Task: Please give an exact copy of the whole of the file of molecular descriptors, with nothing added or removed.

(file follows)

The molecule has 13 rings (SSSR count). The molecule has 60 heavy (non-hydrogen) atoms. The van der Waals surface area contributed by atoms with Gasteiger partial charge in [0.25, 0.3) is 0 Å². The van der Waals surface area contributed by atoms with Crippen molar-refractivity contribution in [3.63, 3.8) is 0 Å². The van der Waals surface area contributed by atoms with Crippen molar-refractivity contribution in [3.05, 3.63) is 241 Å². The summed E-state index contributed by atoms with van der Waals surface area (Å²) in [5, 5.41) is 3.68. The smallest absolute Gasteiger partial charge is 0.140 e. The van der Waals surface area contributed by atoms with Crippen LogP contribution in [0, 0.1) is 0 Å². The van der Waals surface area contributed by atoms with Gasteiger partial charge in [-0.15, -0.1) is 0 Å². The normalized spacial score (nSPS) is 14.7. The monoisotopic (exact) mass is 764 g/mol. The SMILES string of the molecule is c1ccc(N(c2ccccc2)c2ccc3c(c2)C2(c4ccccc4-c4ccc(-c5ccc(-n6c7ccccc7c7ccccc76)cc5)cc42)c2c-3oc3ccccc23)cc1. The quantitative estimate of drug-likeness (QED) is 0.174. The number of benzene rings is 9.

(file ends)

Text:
The molecule has 13 rings (SSSR count). The molecule has 60 heavy (non-hydrogen) atoms. The van der Waals surface area contributed by atoms with Gasteiger partial charge in [0.25, 0.3) is 0 Å². The van der Waals surface area contributed by atoms with Crippen molar-refractivity contribution in [3.63, 3.8) is 0 Å². The van der Waals surface area contributed by atoms with Crippen molar-refractivity contribution in [3.05, 3.63) is 241 Å². The summed E-state index contributed by atoms with van der Waals surface area (Å²) in [5, 5.41) is 3.68. The smallest absolute Gasteiger partial charge is 0.140 e. The van der Waals surface area contributed by atoms with Crippen LogP contribution in [0, 0.1) is 0 Å². The van der Waals surface area contributed by atoms with Gasteiger partial charge in [-0.15, -0.1) is 0 Å². The normalized spacial score (nSPS) is 14.7. The monoisotopic (exact) mass is 764 g/mol. The SMILES string of the molecule is c1ccc(N(c2ccccc2)c2ccc3c(c2)C2(c4ccccc4-c4ccc(-c5ccc(-n6c7ccccc7c7ccccc76)cc5)cc42)c2c-3oc3ccccc23)cc1. The quantitative estimate of drug-likeness (QED) is 0.174. The number of benzene rings is 9.